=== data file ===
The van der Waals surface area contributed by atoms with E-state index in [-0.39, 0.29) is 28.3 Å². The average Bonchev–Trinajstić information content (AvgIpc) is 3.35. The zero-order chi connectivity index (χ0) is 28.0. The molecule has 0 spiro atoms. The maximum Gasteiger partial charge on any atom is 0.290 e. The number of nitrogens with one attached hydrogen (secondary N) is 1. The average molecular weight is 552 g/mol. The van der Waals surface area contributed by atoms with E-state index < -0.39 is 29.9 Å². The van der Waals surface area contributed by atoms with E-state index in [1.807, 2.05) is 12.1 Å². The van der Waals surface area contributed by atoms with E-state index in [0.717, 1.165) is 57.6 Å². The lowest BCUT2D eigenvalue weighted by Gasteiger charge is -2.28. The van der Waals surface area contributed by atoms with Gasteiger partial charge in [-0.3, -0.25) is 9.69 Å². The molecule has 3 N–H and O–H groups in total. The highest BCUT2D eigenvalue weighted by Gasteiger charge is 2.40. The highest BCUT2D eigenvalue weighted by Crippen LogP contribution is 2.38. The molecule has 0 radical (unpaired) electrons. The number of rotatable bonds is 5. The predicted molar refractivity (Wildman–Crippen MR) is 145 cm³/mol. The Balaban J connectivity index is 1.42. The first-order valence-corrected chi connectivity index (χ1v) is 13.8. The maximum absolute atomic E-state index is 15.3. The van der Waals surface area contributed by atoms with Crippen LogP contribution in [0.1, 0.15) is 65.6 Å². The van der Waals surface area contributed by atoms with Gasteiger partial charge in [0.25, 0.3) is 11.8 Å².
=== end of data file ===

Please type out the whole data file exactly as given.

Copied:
The van der Waals surface area contributed by atoms with E-state index in [-0.39, 0.29) is 28.3 Å². The average Bonchev–Trinajstić information content (AvgIpc) is 3.35. The zero-order chi connectivity index (χ0) is 28.0. The molecule has 0 spiro atoms. The maximum Gasteiger partial charge on any atom is 0.290 e. The number of nitrogens with one attached hydrogen (secondary N) is 1. The average molecular weight is 552 g/mol. The van der Waals surface area contributed by atoms with E-state index < -0.39 is 29.9 Å². The van der Waals surface area contributed by atoms with E-state index in [1.807, 2.05) is 12.1 Å². The van der Waals surface area contributed by atoms with E-state index in [0.717, 1.165) is 57.6 Å². The lowest BCUT2D eigenvalue weighted by Gasteiger charge is -2.28. The van der Waals surface area contributed by atoms with Gasteiger partial charge in [-0.3, -0.25) is 9.69 Å². The molecule has 3 N–H and O–H groups in total. The highest BCUT2D eigenvalue weighted by Gasteiger charge is 2.40. The highest BCUT2D eigenvalue weighted by Crippen LogP contribution is 2.38. The molecule has 0 radical (unpaired) electrons. The number of rotatable bonds is 5. The predicted molar refractivity (Wildman–Crippen MR) is 145 cm³/mol. The Balaban J connectivity index is 1.42. The first-order valence-corrected chi connectivity index (χ1v) is 13.8. The maximum absolute atomic E-state index is 15.3. The van der Waals surface area contributed by atoms with Crippen LogP contribution in [0.1, 0.15) is 65.6 Å². The van der Waals surface area contributed by atoms with Gasteiger partial charge in [0.25, 0.3) is 11.8 Å².